Upon arriving in Mumbai, India, fans have been waiting patiently outside the venue since 6 am. Regardless of where the band travels to, the loyalty is there. It’s alive. It’s real. The look on their fan’s faces clearly depicts that Iron Maiden is their “religion”. Whether it’s quitting your day job or camping out to get to the front of the stadium, Iron Maiden has such a strong fanbase that never cease to withdraw themselves.

The documentary generates a sense of respect and a greater appreciation for the band and their powerful contribution to metal around the globe. The energy, motivation, strength and fire it takes to be in Iron Maiden are phenomenal. As he is a proclaimed powerhouse, Bruce Dickinson can put on a show to thousands of people every night and fly the band and crew to one city after another in the band’s custom Boeing 757.

It’s amazing how each band member’s personality is analyzed throughout. They’re all really humble guys that genuinely love their career! And damn, Nicko McBrain is such a character.

So maybe they make travelling around the world for 45 days straight and being mobbed by fans look easy, but Iron Maiden are more than that; Intense performances, personalities and passion.

The flight of Ed Force One is symbolic to the launch of Iron Maiden’s debut in 1980 to their infinite reach for higher altitude.

The film comes to a close as Maiden complete the first leg of their tour in our beloved city of Toronto while performing “Hallowed Be Thy Name” at the Air Canada Centre. I was there that night. A moving evening, I might add. So if you have not seen Iron Maiden live yet, please do when the opportunity is yours. And if this film does not compel you to, I don’t know what will.


Review 4: by Sean Palmerston

When Iron Maiden decided to undertake their most ambitious tour ever in early 2008, they had the brilliant foresight to allow someone to accompany the tour with access to everything. That someone ended up being the Canadian film team known as Banger Productions, namely Sam Dunn and Scot McFadyen, who have also brought us the great documentaries Metal: A Headbanger’s Journey and Global Metal and who have done an absolutely spot on job here creating what has become Flight 666.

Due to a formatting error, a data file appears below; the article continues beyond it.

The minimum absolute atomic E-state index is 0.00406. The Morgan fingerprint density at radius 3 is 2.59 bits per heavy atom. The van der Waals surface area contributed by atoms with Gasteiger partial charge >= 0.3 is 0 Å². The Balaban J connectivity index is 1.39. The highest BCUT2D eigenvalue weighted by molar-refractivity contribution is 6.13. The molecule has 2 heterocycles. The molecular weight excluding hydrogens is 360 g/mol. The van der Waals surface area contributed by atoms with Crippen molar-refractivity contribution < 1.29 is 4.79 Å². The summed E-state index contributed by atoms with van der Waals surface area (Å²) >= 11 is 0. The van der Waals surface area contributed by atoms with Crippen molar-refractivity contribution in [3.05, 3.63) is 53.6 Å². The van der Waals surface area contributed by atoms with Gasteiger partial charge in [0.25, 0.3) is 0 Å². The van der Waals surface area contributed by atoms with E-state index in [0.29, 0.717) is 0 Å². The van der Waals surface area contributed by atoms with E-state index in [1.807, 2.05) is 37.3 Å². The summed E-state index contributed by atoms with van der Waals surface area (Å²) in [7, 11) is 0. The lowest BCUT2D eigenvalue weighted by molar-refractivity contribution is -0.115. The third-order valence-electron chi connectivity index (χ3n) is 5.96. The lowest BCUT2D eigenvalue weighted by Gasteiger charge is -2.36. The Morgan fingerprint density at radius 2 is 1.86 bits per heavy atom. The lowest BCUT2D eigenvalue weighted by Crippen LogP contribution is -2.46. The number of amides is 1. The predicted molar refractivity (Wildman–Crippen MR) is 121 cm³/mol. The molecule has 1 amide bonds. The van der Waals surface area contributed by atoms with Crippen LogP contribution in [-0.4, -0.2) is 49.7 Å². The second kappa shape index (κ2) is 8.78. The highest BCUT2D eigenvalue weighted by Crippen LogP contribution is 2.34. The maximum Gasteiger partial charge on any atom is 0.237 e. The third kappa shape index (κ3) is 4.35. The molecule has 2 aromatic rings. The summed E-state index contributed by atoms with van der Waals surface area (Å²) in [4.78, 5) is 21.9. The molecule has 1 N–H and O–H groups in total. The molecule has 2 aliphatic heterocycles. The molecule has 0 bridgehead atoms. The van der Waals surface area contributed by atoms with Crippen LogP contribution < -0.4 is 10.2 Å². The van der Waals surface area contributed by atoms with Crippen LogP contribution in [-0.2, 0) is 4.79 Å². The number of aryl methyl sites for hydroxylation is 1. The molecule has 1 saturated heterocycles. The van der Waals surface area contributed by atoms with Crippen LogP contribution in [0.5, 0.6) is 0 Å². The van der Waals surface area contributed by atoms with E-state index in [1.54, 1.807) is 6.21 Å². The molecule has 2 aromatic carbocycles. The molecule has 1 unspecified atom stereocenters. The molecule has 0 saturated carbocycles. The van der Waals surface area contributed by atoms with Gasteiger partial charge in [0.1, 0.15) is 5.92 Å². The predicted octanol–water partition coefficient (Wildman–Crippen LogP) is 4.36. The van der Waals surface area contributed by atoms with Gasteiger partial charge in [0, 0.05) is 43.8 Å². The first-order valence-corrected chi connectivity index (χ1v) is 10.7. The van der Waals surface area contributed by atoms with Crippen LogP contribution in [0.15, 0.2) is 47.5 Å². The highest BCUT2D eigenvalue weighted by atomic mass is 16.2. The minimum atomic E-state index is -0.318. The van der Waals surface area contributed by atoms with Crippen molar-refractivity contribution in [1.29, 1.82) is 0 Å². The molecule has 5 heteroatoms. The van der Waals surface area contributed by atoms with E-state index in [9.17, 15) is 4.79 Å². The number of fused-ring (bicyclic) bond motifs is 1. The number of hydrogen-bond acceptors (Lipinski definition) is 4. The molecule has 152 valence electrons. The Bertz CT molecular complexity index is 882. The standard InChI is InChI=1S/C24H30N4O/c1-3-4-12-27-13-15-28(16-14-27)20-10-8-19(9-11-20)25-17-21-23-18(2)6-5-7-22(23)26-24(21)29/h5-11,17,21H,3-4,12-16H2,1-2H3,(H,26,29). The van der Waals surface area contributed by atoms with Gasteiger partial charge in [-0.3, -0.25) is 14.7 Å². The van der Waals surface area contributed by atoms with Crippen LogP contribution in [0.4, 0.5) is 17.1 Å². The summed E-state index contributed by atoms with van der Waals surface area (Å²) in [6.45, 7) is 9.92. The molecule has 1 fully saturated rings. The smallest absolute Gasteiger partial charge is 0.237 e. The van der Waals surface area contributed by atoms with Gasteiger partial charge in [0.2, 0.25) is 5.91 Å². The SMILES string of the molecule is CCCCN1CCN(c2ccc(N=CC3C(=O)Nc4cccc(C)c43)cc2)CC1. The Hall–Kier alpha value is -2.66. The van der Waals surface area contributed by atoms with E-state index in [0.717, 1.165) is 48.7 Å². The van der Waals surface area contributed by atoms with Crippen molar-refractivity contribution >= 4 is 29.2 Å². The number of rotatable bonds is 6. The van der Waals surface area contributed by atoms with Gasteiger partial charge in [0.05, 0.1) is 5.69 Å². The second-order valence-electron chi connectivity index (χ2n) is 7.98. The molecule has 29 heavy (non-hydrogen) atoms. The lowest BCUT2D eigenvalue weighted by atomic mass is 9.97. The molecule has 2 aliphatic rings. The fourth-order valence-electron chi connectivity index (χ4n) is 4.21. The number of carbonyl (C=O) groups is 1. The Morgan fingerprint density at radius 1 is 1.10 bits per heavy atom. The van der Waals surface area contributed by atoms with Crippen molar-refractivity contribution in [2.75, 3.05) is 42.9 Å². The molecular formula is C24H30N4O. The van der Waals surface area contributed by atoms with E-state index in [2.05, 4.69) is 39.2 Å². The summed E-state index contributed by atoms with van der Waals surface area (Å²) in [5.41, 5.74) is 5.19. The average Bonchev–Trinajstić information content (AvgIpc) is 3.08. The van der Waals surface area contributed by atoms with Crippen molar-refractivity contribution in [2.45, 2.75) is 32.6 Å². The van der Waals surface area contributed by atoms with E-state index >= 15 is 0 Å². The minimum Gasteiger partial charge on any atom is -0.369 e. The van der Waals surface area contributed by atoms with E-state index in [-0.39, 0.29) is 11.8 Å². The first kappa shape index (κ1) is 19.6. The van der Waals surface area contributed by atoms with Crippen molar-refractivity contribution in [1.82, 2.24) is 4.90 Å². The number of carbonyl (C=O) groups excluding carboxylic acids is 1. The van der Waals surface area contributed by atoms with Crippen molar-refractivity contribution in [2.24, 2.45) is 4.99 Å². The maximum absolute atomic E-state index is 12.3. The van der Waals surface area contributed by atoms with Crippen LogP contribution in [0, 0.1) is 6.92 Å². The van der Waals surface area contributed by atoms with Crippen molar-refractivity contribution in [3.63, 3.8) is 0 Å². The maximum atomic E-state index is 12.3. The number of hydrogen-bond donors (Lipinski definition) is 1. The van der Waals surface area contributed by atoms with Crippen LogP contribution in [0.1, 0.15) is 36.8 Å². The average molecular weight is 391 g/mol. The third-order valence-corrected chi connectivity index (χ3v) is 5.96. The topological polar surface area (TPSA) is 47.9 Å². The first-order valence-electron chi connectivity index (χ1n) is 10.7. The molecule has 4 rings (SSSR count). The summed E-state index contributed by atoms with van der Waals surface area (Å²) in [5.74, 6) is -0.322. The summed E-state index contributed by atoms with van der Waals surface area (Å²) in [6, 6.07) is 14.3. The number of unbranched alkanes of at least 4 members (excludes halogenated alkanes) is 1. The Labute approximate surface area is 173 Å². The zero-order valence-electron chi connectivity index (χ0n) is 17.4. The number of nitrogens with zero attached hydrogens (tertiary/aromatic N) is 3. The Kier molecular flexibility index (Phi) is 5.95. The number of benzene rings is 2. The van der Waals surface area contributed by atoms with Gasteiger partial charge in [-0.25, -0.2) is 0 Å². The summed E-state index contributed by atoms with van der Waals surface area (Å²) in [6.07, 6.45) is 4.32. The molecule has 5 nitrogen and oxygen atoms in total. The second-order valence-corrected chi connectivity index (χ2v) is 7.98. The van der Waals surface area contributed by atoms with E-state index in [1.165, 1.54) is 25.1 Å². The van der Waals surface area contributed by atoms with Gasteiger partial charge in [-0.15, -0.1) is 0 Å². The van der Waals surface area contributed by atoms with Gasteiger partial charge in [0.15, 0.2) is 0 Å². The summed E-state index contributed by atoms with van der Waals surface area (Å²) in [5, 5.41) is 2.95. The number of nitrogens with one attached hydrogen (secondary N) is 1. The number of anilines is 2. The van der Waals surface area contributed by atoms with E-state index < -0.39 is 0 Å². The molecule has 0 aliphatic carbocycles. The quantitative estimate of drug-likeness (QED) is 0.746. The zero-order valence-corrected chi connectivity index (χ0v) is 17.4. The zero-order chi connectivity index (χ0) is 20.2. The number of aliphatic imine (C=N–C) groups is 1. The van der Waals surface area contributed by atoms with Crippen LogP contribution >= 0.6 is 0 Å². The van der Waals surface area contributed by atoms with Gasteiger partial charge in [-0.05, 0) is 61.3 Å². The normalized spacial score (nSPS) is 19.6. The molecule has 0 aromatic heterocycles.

Released as a two-DVD set, the first contains the film itself, which was originally shown as a theatrical release at select film festivals and in some major cities. The film follows the tour from beginning to end, highlighting nearly every stop on the tour with a performance and showing just how down-to-earth and likable the members of Iron Maiden and their touring entourage are. From the introspective Adrian Smith to the pensive Dave Murray; from the incredibly shy Steve Harris to the boisterous, explosive Nicko McBrain; this is a band that has six distinct personalities very different from each other that come together to become one of the best – if not the best – heavy metal band ever.

The real stars of the film though are the fans. Iron Maiden fans are amongst the most loyal, dedicated fans in the world of music and that is something which is exemplified perfectly in this movie. Despite not receiving commercial airplay or mainstream media coverage, their fans are always there to celebrate and worship what is one of their favourite bands. It’s something that is not lost on the band either. They know that they are one lucky lot and make the best of what they have by going out and playing their hearts out each and every night. This is something that is captured well on the second disc, which captures the full performances of the songs that are used in excerpt during the movie proper.

Not only is this an excellent film, it is also a great visual souvenir for those of us that were lucky enough to make it out to any of these shows. I don’t believe there will be a better music DVD than Flight 666 released this year and highly recommend it to any discerning music fan.


Review 5: by Jonathan Smith